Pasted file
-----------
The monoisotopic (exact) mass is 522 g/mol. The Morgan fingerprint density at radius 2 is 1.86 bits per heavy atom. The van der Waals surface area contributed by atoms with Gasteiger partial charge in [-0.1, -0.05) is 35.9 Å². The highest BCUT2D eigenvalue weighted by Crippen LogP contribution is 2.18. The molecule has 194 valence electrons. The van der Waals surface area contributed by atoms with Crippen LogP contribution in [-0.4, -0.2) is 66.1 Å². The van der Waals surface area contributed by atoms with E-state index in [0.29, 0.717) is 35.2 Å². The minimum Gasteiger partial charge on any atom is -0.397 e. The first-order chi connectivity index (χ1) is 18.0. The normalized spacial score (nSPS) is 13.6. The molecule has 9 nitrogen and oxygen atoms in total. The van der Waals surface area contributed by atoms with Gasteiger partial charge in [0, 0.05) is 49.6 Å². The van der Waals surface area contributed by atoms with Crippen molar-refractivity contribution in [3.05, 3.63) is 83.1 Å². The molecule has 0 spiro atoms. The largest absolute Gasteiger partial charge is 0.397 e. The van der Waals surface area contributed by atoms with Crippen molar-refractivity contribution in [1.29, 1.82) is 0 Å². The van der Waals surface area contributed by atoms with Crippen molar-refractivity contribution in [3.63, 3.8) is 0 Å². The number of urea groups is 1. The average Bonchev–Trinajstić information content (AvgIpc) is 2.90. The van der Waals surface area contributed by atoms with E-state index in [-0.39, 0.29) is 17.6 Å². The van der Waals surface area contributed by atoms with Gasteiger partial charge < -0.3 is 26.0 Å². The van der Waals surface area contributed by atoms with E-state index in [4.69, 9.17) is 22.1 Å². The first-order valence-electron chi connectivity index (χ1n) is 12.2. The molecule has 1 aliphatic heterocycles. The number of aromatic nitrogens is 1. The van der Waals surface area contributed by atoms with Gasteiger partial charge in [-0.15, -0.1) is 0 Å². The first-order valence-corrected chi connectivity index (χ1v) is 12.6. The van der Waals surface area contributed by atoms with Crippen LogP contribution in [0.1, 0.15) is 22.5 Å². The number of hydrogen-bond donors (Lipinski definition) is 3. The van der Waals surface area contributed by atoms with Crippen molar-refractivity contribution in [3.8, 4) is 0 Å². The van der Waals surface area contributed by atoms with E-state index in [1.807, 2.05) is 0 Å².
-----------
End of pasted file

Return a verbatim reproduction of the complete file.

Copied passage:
The monoisotopic (exact) mass is 522 g/mol. The Morgan fingerprint density at radius 2 is 1.86 bits per heavy atom. The van der Waals surface area contributed by atoms with Gasteiger partial charge in [-0.1, -0.05) is 35.9 Å². The highest BCUT2D eigenvalue weighted by Crippen LogP contribution is 2.18. The molecule has 194 valence electrons. The van der Waals surface area contributed by atoms with Crippen LogP contribution in [-0.4, -0.2) is 66.1 Å². The van der Waals surface area contributed by atoms with E-state index in [0.29, 0.717) is 35.2 Å². The minimum Gasteiger partial charge on any atom is -0.397 e. The first-order chi connectivity index (χ1) is 18.0. The normalized spacial score (nSPS) is 13.6. The molecule has 9 nitrogen and oxygen atoms in total. The van der Waals surface area contributed by atoms with Gasteiger partial charge in [0, 0.05) is 49.6 Å². The van der Waals surface area contributed by atoms with Crippen molar-refractivity contribution in [3.05, 3.63) is 83.1 Å². The molecule has 0 spiro atoms. The largest absolute Gasteiger partial charge is 0.397 e. The van der Waals surface area contributed by atoms with Crippen molar-refractivity contribution in [1.29, 1.82) is 0 Å². The van der Waals surface area contributed by atoms with Crippen molar-refractivity contribution in [3.63, 3.8) is 0 Å². The number of urea groups is 1. The average Bonchev–Trinajstić information content (AvgIpc) is 2.90. The van der Waals surface area contributed by atoms with E-state index in [-0.39, 0.29) is 17.6 Å². The van der Waals surface area contributed by atoms with Gasteiger partial charge < -0.3 is 26.0 Å². The van der Waals surface area contributed by atoms with E-state index in [4.69, 9.17) is 22.1 Å². The first-order valence-electron chi connectivity index (χ1n) is 12.2. The molecule has 1 aliphatic heterocycles. The number of aromatic nitrogens is 1. The van der Waals surface area contributed by atoms with Gasteiger partial charge in [-0.15, -0.1) is 0 Å². The first-order valence-corrected chi connectivity index (χ1v) is 12.6. The van der Waals surface area contributed by atoms with Crippen LogP contribution in [0.1, 0.15) is 22.5 Å². The number of hydrogen-bond donors (Lipinski definition) is 3. The van der Waals surface area contributed by atoms with Crippen molar-refractivity contribution in [3.8, 4) is 0 Å². The van der Waals surface area contributed by atoms with E-state index in [1.807, 2.05) is 0 Å².